The translation is by A. M. Harmon in the Loeb Classical Library volume CCCII (Cambridge, Massachusetts, 1936), with amendment of his romanisations of Greek names in favour of more literal transliterations of the Greek.

Sparta, too, affords not a few stories of this sort: Hyakinthos, and Apollo’s rival, Zephyros; the lad’s slaying with the discus, the flower that came from the blood, and the word of woe (AI) that is written on it.  Οὐκ ὀλίγα δὲ καὶ ἡ Λακεδαίμων τοιαῦτα παρέχεται, τὸν Ὑάκινθον καὶ τὸν τοῦ Ἀπόλλωνος ἀντεραστὴν Ζέφυρον καὶ τὴν ὑπὸ τῷ δίσκῳ τοῦ μειρακίου σφαγὴν καὶ τὸ ἐκ τοῦ αἵματος ἄνθος καὶ τὴν ἐν αὐτῷ αἰάζουσαν ἐπιγραφήν,  



Lucian, Dialogues of the Dead XVIII

The foregoing Lucian’s Νεκρικοὶ Διάλογοι (Dialogues of the Dead) is made up of thirty miniature dialogues set in the Underworld. The following exchange opens a dialogue between the 3rd-century BC Cynic Menippos of Gadara and the messenger god Hermes.

The translation is by M. D. MacLeod in the Loeb Classical Library volume CCCCXXXI (Cambridge, Massachusetts, 1961) pp. 21-23, with amendment of his romanisations of Greek names in favour of more literal transliterations of the Greek.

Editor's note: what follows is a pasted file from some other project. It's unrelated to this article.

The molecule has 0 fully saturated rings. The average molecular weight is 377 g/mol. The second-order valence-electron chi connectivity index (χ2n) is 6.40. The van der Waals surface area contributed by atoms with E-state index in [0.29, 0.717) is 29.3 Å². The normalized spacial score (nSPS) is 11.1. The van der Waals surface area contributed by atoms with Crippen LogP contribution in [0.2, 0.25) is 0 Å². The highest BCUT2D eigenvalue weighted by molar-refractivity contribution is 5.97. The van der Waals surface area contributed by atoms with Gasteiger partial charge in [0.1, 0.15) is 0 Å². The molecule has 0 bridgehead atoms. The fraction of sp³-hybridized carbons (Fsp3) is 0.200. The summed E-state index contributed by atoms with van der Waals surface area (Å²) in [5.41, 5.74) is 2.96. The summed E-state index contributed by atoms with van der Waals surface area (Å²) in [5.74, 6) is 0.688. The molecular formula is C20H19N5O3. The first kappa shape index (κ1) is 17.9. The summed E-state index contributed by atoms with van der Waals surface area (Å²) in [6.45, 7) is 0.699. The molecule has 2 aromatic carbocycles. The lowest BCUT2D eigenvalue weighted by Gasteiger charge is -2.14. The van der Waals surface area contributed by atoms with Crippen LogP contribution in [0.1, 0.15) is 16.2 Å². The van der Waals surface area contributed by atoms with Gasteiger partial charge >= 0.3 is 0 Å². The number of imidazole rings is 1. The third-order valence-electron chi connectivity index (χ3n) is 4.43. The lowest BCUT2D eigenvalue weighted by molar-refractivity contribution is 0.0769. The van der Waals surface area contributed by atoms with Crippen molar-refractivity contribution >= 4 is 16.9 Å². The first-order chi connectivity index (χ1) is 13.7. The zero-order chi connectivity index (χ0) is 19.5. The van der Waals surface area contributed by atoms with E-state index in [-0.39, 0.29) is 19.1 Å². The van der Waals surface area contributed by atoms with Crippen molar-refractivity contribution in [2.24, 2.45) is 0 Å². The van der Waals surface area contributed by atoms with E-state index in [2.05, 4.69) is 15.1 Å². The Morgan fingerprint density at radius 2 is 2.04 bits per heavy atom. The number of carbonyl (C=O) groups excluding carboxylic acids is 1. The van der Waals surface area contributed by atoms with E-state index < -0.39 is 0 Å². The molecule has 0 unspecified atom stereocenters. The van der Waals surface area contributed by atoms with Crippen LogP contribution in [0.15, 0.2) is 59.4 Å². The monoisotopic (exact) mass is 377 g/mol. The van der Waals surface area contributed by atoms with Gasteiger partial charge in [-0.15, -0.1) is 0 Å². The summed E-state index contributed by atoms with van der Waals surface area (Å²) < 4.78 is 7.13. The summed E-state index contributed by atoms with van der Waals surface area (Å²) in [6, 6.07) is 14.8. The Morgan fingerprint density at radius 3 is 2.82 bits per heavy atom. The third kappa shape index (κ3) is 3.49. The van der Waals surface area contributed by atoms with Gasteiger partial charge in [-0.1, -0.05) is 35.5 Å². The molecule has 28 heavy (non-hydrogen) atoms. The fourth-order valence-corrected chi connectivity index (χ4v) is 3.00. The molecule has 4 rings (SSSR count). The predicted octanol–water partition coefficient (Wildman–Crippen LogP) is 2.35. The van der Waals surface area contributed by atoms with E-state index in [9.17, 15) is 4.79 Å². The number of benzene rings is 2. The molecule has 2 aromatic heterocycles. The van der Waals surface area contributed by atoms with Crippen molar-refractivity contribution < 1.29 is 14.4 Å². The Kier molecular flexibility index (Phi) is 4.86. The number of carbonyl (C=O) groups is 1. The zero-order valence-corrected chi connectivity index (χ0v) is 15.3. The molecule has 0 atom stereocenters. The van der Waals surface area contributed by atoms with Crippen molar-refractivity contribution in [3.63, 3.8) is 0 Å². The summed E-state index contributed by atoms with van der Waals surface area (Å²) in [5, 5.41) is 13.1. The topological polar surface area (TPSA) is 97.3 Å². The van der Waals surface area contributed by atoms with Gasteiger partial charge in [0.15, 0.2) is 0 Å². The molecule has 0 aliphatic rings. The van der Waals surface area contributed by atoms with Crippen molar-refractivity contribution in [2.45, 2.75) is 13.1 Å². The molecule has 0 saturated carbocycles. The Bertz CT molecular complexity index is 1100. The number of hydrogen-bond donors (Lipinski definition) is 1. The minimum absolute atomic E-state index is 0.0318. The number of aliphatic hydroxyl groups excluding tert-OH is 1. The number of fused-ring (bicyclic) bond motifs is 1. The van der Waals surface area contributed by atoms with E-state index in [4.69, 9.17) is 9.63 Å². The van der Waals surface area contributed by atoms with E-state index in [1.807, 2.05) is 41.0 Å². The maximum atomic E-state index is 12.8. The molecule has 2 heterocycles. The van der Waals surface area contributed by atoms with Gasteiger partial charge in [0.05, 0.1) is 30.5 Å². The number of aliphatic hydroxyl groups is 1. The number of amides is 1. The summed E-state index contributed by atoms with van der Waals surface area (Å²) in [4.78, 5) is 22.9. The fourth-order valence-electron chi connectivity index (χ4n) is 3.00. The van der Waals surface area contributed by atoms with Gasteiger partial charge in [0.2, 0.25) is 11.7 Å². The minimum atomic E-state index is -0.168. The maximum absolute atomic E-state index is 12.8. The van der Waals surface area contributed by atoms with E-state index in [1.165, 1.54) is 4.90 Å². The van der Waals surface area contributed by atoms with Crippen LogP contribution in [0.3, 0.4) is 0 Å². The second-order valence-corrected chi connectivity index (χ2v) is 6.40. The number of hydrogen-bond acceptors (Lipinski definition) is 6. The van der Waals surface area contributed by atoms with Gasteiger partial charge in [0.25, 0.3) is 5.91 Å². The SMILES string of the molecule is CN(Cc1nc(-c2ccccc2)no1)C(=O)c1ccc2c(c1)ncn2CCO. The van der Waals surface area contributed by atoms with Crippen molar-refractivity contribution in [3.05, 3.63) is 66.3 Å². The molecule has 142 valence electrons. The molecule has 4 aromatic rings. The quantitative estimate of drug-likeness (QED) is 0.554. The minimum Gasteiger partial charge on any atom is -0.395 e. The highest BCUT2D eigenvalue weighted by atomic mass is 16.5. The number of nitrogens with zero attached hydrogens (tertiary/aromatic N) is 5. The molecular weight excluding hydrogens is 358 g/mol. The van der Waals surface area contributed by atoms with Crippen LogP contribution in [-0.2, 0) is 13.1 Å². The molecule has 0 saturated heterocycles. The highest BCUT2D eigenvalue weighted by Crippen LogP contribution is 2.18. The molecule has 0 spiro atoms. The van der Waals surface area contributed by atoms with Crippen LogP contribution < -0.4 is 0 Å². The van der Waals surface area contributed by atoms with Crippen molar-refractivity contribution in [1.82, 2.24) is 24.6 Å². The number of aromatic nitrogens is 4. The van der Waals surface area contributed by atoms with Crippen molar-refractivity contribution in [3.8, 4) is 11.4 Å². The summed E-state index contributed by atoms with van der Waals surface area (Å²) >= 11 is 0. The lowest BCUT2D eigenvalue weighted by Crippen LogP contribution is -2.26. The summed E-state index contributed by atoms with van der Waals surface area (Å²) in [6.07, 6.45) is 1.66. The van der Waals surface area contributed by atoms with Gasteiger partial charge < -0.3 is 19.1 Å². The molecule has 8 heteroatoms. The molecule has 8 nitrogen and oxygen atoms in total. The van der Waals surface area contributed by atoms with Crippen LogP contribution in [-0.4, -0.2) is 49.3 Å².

MENIPPOS: Tell me, Hermes, where are the beauties of both sexes? Show me round, as I’m a newcomer.

HERMES: I have no time, Menippos. But just look over there to your right, where you’ll see Hyakinthos, Narkissos, Nireus, Achilles, Tyro, Helen, and Leda, and, in fact, all the beauties of old.


ΜΕΝΙΠΠΟΣ: Ποῦ δαὶ3 οἱ καλοί εἰσιν ἢ αἱ καλαί, Ἑρμῆ; ξενάγησόν με νέηλυν ὄντα.

ΕΡΜΗΣ: Οὐ σχολή μέν, ὦ Μένιππε· πλὴν κατ᾿ ἐκεῖνο ἀπόβλεψον, ἐπὶ τὰ δεξιά, ἔνθα ὁ Ὑάκινθός τέ ἐστιν καὶ Νάρκισσος καὶ Νιρεὺς καὶ Ἀχιλλεὺς καὶ Τυρὼ καὶ Ἑλένη καὶ Λήδα καὶ ὅλως τὰ ἀρχαῖα πάντα κάλλη.



Lucian, Dialogues of the Gods

The foregoing Lucian’s Θεῶν Διάλογοι (Dialogues of the Gods) consists of twenty-five miniature dialogues mocking the Homeric conception of the Greek gods, of which three mention Hyakinthos.